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A Collection of Stone Tools from Alberta

Humans have lived in Alberta since the end of the last ice age - about 13,000 years. For most of this time, populations were small and dependent on hunting and gathering for their livelihood. The most common and durable evidence of this period is the chipped stone tools that people made, used and discarded, and the debris created during their manufacture. Different periods can sometimes be detected in the varying styles of stone tools such as projectile points made for hunting. Other tool types remained essentially unchanged over long periods and are not as useful as chronological indicators; end-scrapers made for removing flesh from hides being an example. In addition, different regions developed different styles, or even different types of tools, using stones unique to the area.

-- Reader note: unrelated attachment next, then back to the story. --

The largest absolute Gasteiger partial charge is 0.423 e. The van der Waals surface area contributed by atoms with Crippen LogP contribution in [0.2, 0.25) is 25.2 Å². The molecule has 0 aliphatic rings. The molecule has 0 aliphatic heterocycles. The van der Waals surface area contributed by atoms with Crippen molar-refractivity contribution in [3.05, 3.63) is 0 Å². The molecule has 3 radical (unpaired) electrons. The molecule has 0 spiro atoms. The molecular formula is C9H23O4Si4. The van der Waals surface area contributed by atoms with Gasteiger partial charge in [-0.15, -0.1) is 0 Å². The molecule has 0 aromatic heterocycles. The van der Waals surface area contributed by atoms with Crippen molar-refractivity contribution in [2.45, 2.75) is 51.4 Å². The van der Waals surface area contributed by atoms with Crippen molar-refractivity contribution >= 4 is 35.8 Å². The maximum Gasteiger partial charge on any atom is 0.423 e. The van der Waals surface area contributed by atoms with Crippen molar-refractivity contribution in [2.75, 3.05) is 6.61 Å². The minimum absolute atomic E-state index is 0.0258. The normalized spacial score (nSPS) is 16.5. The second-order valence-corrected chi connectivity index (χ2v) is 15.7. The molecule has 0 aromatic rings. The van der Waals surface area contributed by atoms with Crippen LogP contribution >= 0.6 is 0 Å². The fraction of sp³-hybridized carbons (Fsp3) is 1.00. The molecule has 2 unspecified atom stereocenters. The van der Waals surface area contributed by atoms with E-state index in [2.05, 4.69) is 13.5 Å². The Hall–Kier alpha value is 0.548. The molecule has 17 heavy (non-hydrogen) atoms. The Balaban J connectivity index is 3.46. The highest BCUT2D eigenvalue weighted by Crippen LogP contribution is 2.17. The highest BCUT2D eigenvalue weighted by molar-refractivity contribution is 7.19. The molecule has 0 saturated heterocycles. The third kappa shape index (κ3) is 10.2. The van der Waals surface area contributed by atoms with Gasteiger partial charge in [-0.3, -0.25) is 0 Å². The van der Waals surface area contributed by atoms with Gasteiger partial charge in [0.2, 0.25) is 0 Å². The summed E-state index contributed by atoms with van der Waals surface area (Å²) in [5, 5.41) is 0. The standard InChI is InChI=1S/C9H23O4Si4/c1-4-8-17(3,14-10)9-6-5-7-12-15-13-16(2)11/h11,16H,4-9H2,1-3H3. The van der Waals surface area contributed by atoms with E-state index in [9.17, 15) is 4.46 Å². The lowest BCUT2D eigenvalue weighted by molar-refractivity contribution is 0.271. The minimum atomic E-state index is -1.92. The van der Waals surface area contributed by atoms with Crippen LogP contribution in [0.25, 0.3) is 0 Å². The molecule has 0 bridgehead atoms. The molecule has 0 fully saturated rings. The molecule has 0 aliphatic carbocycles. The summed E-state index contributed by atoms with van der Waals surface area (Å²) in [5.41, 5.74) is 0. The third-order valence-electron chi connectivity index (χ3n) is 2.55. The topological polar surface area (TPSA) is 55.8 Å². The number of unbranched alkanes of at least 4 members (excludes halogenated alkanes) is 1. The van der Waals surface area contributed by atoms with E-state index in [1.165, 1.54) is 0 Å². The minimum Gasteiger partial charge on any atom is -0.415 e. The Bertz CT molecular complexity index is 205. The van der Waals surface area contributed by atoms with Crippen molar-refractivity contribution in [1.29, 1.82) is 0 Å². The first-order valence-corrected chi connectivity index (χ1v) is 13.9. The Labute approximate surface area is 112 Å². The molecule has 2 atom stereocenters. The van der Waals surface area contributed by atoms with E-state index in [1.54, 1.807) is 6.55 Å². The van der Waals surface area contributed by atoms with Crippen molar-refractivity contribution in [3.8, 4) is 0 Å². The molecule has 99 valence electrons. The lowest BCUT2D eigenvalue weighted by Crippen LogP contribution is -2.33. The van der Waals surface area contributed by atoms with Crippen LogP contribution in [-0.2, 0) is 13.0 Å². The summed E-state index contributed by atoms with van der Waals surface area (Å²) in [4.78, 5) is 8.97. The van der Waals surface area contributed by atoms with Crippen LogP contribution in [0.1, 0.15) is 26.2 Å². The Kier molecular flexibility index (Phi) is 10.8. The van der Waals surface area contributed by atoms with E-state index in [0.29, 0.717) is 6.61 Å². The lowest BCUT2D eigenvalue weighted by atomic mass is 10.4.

Knowing the sometimes subtle differences among styles of tools and the usually obvious differences between tool types, plus the location of the sources of stone, from which they were made, often helps in understanding boundaries between ancient groups, movement of peoples, and the extent of interaction between regions. Even though stone tools represent only a fraction of the materials that ancient peoples once used, archaeologists have found many ways to extract information from them about the lives of ancient peoples.

They represent major periods of occupation in the western interior of Canada (Early, Middle and Late periods before European contact), as well as some major types of tools made during those periods, and some of the most important kinds of stone used for tool making. Most of these specimens are from southern Alberta, but a few are from the more poorly studied central and northern regions.

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